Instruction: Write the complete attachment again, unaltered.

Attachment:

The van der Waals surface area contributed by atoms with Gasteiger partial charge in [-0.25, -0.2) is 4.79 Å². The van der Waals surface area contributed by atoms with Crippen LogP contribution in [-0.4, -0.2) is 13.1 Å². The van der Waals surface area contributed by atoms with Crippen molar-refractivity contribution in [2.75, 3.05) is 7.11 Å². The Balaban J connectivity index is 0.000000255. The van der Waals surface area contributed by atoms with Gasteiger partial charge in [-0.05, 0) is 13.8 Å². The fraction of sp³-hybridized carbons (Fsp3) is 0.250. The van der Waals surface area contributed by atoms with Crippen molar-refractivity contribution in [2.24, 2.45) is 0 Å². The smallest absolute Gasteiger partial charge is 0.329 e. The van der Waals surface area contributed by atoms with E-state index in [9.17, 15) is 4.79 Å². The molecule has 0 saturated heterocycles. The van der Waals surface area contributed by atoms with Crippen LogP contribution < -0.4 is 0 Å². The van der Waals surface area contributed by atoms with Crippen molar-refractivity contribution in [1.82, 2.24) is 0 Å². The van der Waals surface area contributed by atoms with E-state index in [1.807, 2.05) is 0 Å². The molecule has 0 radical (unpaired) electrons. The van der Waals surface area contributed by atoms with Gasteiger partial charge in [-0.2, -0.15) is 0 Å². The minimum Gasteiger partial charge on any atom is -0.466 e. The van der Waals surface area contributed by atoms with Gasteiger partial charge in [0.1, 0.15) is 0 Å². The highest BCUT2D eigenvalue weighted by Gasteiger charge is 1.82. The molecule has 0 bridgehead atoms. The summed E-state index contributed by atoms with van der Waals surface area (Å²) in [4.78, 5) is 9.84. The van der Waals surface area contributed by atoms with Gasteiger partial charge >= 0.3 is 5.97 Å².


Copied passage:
The van der Waals surface area contributed by atoms with Gasteiger partial charge in [-0.25, -0.2) is 4.79 Å². The van der Waals surface area contributed by atoms with Crippen LogP contribution in [-0.4, -0.2) is 13.1 Å². The van der Waals surface area contributed by atoms with Crippen molar-refractivity contribution in [2.75, 3.05) is 7.11 Å². The Balaban J connectivity index is 0.000000255. The van der Waals surface area contributed by atoms with Gasteiger partial charge in [-0.05, 0) is 13.8 Å². The fraction of sp³-hybridized carbons (Fsp3) is 0.250. The van der Waals surface area contributed by atoms with Crippen molar-refractivity contribution in [2.24, 2.45) is 0 Å². The smallest absolute Gasteiger partial charge is 0.329 e. The van der Waals surface area contributed by atoms with E-state index in [9.17, 15) is 4.79 Å². The molecule has 0 saturated heterocycles. The van der Waals surface area contributed by atoms with Crippen LogP contribution < -0.4 is 0 Å². The van der Waals surface area contributed by atoms with Crippen molar-refractivity contribution in [1.82, 2.24) is 0 Å². The van der Waals surface area contributed by atoms with E-state index in [1.807, 2.05) is 0 Å². The molecule has 0 radical (unpaired) electrons. The van der Waals surface area contributed by atoms with Gasteiger partial charge in [-0.2, -0.15) is 0 Å². The minimum Gasteiger partial charge on any atom is -0.466 e. The van der Waals surface area contributed by atoms with Gasteiger partial charge in [0.1, 0.15) is 0 Å². The highest BCUT2D eigenvalue weighted by Gasteiger charge is 1.82. The molecule has 0 bridgehead atoms. The summed E-state index contributed by atoms with van der Waals surface area (Å²) in [4.78, 5) is 9.84. The van der Waals surface area contributed by atoms with Gasteiger partial charge >= 0.3 is 5.97 Å².